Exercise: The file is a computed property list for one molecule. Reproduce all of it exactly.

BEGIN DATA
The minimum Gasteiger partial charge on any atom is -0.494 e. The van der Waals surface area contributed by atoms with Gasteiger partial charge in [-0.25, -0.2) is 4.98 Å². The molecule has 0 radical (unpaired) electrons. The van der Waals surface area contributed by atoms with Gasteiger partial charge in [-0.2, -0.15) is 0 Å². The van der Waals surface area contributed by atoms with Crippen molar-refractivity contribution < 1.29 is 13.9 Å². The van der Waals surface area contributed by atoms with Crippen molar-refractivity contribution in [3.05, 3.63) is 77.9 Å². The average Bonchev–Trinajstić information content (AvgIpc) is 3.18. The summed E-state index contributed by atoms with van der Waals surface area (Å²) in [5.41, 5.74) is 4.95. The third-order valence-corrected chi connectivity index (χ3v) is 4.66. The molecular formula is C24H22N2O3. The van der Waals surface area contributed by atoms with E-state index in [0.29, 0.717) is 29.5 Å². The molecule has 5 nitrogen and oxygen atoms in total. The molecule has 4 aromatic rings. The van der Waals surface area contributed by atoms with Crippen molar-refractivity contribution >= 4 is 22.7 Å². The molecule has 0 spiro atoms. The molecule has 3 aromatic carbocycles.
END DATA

The minimum Gasteiger partial charge on any atom is -0.494 e. The van der Waals surface area contributed by atoms with Gasteiger partial charge in [-0.25, -0.2) is 4.98 Å². The molecule has 0 radical (unpaired) electrons. The van der Waals surface area contributed by atoms with Gasteiger partial charge in [-0.2, -0.15) is 0 Å². The van der Waals surface area contributed by atoms with Crippen molar-refractivity contribution < 1.29 is 13.9 Å². The van der Waals surface area contributed by atoms with Crippen molar-refractivity contribution in [3.05, 3.63) is 77.9 Å². The average Bonchev–Trinajstić information content (AvgIpc) is 3.18. The summed E-state index contributed by atoms with van der Waals surface area (Å²) in [5.41, 5.74) is 4.95. The third-order valence-corrected chi connectivity index (χ3v) is 4.66. The molecular formula is C24H22N2O3. The van der Waals surface area contributed by atoms with E-state index in [0.29, 0.717) is 29.5 Å². The molecule has 5 nitrogen and oxygen atoms in total. The molecule has 4 aromatic rings. The van der Waals surface area contributed by atoms with Crippen molar-refractivity contribution >= 4 is 22.7 Å². The molecule has 0 spiro atoms. The molecule has 3 aromatic carbocycles.